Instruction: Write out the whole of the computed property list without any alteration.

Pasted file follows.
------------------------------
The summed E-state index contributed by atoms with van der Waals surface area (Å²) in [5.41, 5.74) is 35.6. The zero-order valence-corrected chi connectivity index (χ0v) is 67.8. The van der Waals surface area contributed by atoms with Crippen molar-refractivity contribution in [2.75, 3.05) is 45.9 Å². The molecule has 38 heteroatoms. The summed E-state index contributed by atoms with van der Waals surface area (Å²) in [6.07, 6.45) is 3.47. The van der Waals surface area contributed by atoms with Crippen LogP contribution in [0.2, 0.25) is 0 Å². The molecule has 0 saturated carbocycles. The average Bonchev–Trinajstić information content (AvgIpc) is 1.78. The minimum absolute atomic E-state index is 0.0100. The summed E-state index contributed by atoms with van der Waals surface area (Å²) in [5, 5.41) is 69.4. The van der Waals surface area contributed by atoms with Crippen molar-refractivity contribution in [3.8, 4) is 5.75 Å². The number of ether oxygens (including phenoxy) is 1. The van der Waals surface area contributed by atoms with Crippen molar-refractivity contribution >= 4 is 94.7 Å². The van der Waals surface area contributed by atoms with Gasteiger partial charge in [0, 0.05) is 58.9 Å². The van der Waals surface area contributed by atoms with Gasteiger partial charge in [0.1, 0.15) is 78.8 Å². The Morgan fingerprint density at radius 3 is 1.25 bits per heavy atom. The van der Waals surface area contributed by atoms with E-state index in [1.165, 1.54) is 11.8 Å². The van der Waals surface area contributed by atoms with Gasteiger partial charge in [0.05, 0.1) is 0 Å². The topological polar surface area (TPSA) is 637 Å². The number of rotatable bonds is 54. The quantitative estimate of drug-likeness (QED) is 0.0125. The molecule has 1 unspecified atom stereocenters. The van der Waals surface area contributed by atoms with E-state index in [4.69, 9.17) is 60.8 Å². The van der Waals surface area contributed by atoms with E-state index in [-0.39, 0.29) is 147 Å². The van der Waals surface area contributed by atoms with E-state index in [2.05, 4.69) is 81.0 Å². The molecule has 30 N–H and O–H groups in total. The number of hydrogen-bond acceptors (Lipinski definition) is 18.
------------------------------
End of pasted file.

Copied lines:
The summed E-state index contributed by atoms with van der Waals surface area (Å²) in [5.41, 5.74) is 35.6. The zero-order valence-corrected chi connectivity index (χ0v) is 67.8. The van der Waals surface area contributed by atoms with Crippen molar-refractivity contribution in [2.75, 3.05) is 45.9 Å². The molecule has 38 heteroatoms. The summed E-state index contributed by atoms with van der Waals surface area (Å²) in [6.07, 6.45) is 3.47. The van der Waals surface area contributed by atoms with Crippen LogP contribution in [0.2, 0.25) is 0 Å². The molecule has 0 saturated carbocycles. The average Bonchev–Trinajstić information content (AvgIpc) is 1.78. The minimum absolute atomic E-state index is 0.0100. The summed E-state index contributed by atoms with van der Waals surface area (Å²) in [5, 5.41) is 69.4. The van der Waals surface area contributed by atoms with Crippen molar-refractivity contribution in [3.8, 4) is 5.75 Å². The number of ether oxygens (including phenoxy) is 1. The van der Waals surface area contributed by atoms with Crippen molar-refractivity contribution >= 4 is 94.7 Å². The van der Waals surface area contributed by atoms with Gasteiger partial charge in [0, 0.05) is 58.9 Å². The van der Waals surface area contributed by atoms with Gasteiger partial charge in [0.1, 0.15) is 78.8 Å². The Morgan fingerprint density at radius 3 is 1.25 bits per heavy atom. The van der Waals surface area contributed by atoms with E-state index in [1.165, 1.54) is 11.8 Å². The van der Waals surface area contributed by atoms with Gasteiger partial charge in [0.05, 0.1) is 0 Å². The topological polar surface area (TPSA) is 637 Å². The number of rotatable bonds is 54. The quantitative estimate of drug-likeness (QED) is 0.0125. The molecule has 1 unspecified atom stereocenters. The van der Waals surface area contributed by atoms with E-state index in [4.69, 9.17) is 60.8 Å². The van der Waals surface area contributed by atoms with E-state index in [-0.39, 0.29) is 147 Å². The van der Waals surface area contributed by atoms with E-state index in [2.05, 4.69) is 81.0 Å². The molecule has 30 N–H and O–H groups in total. The number of hydrogen-bond acceptors (Lipinski definition) is 18.